Play Before Playgrounds, Kinderspel, Jacob Cats, 1618

Going waaay back for Throwback Thursday, to a pre-playground era and the emblem book of Jacob Cats, (1577-1660), a Dutch poet, lawyer, and statesman.  Children are at play in a city square (yay!  play in the city center!) at blindman’s buff and leap frog,  somersaults and bubble-blowing.  No “equipment”, but there are jumpropes, kites,  hoops, whirligigs, stilts, plus dolls and kitchen implements (for the girls) and lots of stick-swords and military band instruments for the boys.  In keeping with the values of the time period, gendered play was seen as preparing the children for their adult roles, and the imagery bears a hidden moral message (all emblem books do)…the stilts represent ‘ego’ because they are higher than others, the bubbles represent the brevity of life.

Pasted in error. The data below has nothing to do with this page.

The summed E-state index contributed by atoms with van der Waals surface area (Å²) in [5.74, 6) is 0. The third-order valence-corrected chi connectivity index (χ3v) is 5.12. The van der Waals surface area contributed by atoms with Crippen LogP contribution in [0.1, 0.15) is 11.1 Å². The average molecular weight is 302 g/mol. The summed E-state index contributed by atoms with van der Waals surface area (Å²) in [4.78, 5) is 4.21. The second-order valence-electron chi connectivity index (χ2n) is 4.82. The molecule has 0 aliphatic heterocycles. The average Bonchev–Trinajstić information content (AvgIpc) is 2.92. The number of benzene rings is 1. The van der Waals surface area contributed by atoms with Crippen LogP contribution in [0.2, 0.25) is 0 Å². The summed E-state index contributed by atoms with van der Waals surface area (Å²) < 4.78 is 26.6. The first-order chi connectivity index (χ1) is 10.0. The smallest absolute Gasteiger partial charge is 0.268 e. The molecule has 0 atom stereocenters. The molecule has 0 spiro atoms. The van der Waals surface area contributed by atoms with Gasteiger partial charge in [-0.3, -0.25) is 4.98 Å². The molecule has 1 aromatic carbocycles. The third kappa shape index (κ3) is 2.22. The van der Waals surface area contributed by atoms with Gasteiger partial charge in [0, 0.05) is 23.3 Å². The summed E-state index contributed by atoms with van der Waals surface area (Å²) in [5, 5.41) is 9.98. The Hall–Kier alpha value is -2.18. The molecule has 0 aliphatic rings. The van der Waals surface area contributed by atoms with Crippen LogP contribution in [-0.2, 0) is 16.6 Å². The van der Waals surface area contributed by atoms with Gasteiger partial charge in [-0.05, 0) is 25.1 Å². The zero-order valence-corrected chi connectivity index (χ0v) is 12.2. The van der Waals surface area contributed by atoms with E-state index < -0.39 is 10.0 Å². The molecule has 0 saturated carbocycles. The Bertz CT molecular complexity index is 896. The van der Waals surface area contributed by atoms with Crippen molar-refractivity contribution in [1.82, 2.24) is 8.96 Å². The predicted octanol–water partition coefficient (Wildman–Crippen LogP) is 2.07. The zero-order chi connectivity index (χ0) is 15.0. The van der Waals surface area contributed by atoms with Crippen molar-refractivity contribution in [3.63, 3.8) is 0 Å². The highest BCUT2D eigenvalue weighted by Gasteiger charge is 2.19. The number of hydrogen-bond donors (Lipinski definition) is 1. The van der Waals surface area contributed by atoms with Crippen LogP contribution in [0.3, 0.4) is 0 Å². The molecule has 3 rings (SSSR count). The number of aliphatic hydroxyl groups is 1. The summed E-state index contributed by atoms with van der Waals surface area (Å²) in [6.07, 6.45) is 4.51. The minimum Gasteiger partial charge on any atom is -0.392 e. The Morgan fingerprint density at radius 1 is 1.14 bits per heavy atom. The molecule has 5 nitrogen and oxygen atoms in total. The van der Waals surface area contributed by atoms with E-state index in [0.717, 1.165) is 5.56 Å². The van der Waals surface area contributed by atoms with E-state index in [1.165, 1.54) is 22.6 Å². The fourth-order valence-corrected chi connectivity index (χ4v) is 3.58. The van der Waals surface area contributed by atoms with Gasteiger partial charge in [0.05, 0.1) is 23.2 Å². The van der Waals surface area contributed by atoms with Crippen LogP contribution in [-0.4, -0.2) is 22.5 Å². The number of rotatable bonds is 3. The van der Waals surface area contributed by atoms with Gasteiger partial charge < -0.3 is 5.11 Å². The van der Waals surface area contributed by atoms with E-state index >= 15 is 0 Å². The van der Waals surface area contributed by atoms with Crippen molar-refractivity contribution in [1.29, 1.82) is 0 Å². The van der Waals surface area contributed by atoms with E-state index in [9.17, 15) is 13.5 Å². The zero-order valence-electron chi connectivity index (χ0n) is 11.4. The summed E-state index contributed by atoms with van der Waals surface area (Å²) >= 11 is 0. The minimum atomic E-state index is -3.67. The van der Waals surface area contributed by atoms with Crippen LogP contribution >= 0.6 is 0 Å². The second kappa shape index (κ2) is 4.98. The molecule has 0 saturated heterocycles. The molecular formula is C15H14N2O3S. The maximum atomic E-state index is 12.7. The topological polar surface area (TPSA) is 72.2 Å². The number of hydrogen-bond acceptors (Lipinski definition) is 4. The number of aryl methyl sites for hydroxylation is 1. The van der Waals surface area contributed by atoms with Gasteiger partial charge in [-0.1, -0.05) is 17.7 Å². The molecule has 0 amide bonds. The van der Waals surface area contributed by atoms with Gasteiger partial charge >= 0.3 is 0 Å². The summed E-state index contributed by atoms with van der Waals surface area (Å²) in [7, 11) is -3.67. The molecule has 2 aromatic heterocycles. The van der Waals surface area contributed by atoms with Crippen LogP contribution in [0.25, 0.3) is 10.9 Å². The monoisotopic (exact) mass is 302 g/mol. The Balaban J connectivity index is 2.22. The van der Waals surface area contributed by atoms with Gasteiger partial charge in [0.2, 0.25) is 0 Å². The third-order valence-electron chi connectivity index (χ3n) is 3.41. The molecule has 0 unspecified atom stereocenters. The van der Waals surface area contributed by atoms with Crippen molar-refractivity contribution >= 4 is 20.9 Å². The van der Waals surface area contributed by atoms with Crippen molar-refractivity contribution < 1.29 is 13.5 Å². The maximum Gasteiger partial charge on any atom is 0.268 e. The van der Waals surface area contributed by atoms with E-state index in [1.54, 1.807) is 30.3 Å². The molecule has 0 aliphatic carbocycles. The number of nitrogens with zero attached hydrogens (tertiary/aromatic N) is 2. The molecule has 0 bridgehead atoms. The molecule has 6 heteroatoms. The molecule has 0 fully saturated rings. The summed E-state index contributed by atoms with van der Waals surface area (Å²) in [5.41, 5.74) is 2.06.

Play, even if it appears without sense,
Contains a whole world therein;
The world and its complete structure,
Is nothing but a children’s game;
Thus, after the frost thaws
When you look at all that foolish youth does,
You will understand on the street
How the whole world goes;
You will find there, I know it well
Your own folly in children’s games.

[via the Library of Congress.  See also Children’s Games by Breughel, one of the very first posts on Playscapes way back in 2008.]

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